Here are a few more helpful school visit tips for you from expert presenters. After this, watch for one more post on this topic!
Get there early to give yourself time to relax. Because you are ON STAGE, performing, the minute you get out of your car. Giving yourself 15 to 20 minutes to simply sit there in your car “Vegging out” helps you to relax, refresh, and recover from the drive. I sometimes even close my eyes and doze for a few minutes. If you are afraid you’ll sleep the morning away in your car, set the alarm on your iPhone (or equivalent), or take along a kitchen timer. — Wendie Old
I always say [to the audience] that I’ll bet they don’t believe that I used to be very shy, afraid to speak up, and never in front of a crowd. That you can always learn to be less shy, and everyone has felt shy about expressing themselves at some point. This establishes a really nice rapport, I’ve found, and is really an important gift you are giving to a lot of them. — Joanne Rocklin
Create coloring pages, activity sheets, and other “hands on” projects that can be downloaded from your website and used in the classroom to build up knowledge and interest in your books before or after your visit. Include this information in a packet sent to the librarian before your visit. I love going to schools and see walls of cut paper zebras created from the template on the web page for my book A Zebra’s World. No two zebra’s are ever alike! — Caroline Arnold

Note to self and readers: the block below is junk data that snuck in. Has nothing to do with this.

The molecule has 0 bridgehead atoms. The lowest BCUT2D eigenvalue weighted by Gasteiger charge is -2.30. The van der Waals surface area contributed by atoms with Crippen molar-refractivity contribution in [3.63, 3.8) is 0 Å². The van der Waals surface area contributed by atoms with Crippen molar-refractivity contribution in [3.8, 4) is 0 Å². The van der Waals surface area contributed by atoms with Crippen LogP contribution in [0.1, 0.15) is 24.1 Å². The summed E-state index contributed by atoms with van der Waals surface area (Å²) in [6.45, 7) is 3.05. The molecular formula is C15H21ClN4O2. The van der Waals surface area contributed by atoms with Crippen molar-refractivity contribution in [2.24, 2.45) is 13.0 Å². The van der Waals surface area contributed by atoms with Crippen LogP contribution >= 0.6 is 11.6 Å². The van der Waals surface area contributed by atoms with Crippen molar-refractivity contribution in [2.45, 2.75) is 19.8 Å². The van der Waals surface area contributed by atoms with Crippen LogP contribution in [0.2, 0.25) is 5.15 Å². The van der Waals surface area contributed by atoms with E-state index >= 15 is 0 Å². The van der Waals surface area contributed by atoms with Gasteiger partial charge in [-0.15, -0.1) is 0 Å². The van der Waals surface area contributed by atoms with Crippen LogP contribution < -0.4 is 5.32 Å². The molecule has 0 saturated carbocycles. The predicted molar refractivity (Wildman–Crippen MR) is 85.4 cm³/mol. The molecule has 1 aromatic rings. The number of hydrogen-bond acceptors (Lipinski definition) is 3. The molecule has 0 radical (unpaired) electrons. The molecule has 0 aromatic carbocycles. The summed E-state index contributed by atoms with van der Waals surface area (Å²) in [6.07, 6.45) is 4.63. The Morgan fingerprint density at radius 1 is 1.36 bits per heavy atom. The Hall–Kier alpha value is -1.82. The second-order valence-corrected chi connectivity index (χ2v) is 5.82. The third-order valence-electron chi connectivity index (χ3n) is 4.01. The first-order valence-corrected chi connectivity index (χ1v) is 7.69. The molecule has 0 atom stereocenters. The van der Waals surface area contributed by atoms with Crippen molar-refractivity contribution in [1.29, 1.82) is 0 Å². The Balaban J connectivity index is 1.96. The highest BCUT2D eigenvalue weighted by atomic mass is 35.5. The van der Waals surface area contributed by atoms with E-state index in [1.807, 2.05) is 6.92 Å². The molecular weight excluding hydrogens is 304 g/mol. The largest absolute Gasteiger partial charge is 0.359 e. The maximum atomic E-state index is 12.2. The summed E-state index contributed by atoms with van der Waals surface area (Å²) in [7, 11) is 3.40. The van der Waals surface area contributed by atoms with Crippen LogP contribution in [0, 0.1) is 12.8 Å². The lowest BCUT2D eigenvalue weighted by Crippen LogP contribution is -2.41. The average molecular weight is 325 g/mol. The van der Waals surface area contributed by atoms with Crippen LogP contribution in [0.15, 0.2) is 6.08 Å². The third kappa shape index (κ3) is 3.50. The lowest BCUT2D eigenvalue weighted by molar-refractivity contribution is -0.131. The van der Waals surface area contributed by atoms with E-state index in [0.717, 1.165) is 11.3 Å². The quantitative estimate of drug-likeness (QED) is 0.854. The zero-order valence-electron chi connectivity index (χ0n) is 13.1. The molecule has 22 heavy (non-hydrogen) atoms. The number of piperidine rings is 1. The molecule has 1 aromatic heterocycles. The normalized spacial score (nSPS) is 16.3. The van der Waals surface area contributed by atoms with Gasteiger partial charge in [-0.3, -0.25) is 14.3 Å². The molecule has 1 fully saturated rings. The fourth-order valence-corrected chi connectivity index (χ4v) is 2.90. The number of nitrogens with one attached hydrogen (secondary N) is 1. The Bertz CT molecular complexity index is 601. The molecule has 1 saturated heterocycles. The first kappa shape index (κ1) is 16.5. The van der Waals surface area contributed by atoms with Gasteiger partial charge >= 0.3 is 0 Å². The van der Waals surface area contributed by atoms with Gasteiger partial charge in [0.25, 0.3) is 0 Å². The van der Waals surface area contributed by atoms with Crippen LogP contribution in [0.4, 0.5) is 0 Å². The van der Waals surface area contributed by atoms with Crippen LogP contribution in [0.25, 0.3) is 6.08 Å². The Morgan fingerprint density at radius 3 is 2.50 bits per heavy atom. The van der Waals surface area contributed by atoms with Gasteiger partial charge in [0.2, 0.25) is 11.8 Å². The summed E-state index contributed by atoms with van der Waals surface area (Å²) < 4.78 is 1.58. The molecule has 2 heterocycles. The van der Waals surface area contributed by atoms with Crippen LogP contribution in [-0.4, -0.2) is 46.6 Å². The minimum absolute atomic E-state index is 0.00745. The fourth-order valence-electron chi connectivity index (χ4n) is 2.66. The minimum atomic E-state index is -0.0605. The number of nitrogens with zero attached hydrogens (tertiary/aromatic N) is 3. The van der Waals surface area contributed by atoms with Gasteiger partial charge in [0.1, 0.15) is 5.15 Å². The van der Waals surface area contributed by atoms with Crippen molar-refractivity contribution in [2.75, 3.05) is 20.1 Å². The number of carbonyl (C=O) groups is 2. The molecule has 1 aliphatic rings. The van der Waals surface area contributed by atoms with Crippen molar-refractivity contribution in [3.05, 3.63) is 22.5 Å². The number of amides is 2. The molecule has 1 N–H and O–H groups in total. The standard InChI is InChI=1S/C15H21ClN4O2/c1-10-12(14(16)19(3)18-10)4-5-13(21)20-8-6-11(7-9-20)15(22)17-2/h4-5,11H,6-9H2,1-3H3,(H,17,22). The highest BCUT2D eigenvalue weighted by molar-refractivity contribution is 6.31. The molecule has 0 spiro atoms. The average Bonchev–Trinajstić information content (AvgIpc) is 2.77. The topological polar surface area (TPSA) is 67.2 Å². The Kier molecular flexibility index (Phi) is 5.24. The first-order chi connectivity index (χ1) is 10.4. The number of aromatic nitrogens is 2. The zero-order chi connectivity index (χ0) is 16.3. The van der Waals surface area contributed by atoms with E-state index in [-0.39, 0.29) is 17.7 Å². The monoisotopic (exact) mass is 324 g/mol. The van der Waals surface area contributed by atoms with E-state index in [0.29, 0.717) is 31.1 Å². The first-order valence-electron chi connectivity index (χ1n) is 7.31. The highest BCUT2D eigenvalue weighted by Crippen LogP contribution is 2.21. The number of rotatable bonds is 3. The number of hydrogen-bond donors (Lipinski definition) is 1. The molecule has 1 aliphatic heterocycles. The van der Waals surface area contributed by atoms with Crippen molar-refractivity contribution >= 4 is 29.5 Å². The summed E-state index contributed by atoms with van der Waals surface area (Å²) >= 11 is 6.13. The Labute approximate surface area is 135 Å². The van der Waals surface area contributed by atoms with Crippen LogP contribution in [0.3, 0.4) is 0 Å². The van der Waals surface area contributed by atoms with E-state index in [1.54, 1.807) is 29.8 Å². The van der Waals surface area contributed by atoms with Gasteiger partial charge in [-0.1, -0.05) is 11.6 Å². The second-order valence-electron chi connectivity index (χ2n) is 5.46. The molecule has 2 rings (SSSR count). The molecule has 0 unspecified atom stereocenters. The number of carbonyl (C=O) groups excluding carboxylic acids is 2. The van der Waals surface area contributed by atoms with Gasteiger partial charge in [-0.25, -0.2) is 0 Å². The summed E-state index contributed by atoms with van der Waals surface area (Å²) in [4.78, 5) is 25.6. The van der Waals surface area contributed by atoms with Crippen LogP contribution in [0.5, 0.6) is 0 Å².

Find out ahead of time if there are any parking issues at the school, and also find out which door visitors are to enter by. If you are leaving the house extremely early, make sure you have an emergency phone number for your contact – i.e. home phone number or personal cell number. – Marsha Skrypuch
Flexibility is key. Although your program is the central event in your mind, many other situations are happening all day long in the school which you are visiting. I have had a fire drill in the middle of my presentations, an electrical failure throughout the school, a principal in a gorilla suit climbing a 3 story ladder fulfilling his promise to stay on the roof for the day if the students had read 5000 books, a child throwing up all over the front row of children, and once, just as the children streamed through the door, the lamp on my power point projector blew. I learned early on to laugh, take what happens and make it work. And who knows… there might be a book in it someday. — Kay Winters
If you have school visit tip, be sure to add it in our comment section!